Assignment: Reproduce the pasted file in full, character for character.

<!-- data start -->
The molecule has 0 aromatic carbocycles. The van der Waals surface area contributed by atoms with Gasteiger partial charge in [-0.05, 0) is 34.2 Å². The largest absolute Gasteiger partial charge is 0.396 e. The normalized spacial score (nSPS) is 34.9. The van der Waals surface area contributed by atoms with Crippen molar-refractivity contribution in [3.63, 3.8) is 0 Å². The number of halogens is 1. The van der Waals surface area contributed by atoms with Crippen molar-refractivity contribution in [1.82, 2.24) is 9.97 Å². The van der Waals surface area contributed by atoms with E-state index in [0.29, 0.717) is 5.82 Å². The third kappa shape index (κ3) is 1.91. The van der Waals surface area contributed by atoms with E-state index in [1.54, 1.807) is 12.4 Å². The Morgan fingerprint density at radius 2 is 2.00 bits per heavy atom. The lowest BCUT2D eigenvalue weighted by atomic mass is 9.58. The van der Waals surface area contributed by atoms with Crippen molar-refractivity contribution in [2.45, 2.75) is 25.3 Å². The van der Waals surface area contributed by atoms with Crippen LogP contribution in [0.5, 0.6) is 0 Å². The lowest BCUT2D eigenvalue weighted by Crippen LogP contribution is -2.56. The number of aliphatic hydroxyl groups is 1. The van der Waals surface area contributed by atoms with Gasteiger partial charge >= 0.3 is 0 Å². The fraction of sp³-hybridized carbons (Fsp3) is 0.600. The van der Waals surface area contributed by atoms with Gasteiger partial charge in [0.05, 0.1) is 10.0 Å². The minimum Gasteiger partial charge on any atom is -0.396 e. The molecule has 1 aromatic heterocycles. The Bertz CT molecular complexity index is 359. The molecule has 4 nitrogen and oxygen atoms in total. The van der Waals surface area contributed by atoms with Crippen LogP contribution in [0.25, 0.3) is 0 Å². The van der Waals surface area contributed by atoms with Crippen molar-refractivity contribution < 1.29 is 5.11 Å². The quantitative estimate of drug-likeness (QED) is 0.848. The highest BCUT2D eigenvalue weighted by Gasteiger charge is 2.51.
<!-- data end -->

The molecule has 0 aromatic carbocycles. The van der Waals surface area contributed by atoms with Gasteiger partial charge in [-0.05, 0) is 34.2 Å². The largest absolute Gasteiger partial charge is 0.396 e. The normalized spacial score (nSPS) is 34.9. The van der Waals surface area contributed by atoms with Crippen molar-refractivity contribution in [3.63, 3.8) is 0 Å². The number of halogens is 1. The van der Waals surface area contributed by atoms with Crippen molar-refractivity contribution in [1.82, 2.24) is 9.97 Å². The van der Waals surface area contributed by atoms with E-state index in [0.29, 0.717) is 5.82 Å². The third kappa shape index (κ3) is 1.91. The van der Waals surface area contributed by atoms with E-state index in [1.54, 1.807) is 12.4 Å². The Morgan fingerprint density at radius 2 is 2.00 bits per heavy atom. The lowest BCUT2D eigenvalue weighted by atomic mass is 9.58. The van der Waals surface area contributed by atoms with Crippen molar-refractivity contribution in [2.45, 2.75) is 25.3 Å². The van der Waals surface area contributed by atoms with Crippen LogP contribution in [0.5, 0.6) is 0 Å². The lowest BCUT2D eigenvalue weighted by Crippen LogP contribution is -2.56. The number of aliphatic hydroxyl groups is 1. The van der Waals surface area contributed by atoms with Gasteiger partial charge >= 0.3 is 0 Å². The fraction of sp³-hybridized carbons (Fsp3) is 0.600. The van der Waals surface area contributed by atoms with Gasteiger partial charge in [0.05, 0.1) is 10.0 Å². The minimum Gasteiger partial charge on any atom is -0.396 e. The molecule has 1 aromatic heterocycles. The Bertz CT molecular complexity index is 359. The molecule has 4 nitrogen and oxygen atoms in total. The van der Waals surface area contributed by atoms with Crippen LogP contribution in [0.25, 0.3) is 0 Å². The van der Waals surface area contributed by atoms with Crippen molar-refractivity contribution < 1.29 is 5.11 Å². The quantitative estimate of drug-likeness (QED) is 0.848. The highest BCUT2D eigenvalue weighted by Gasteiger charge is 2.51.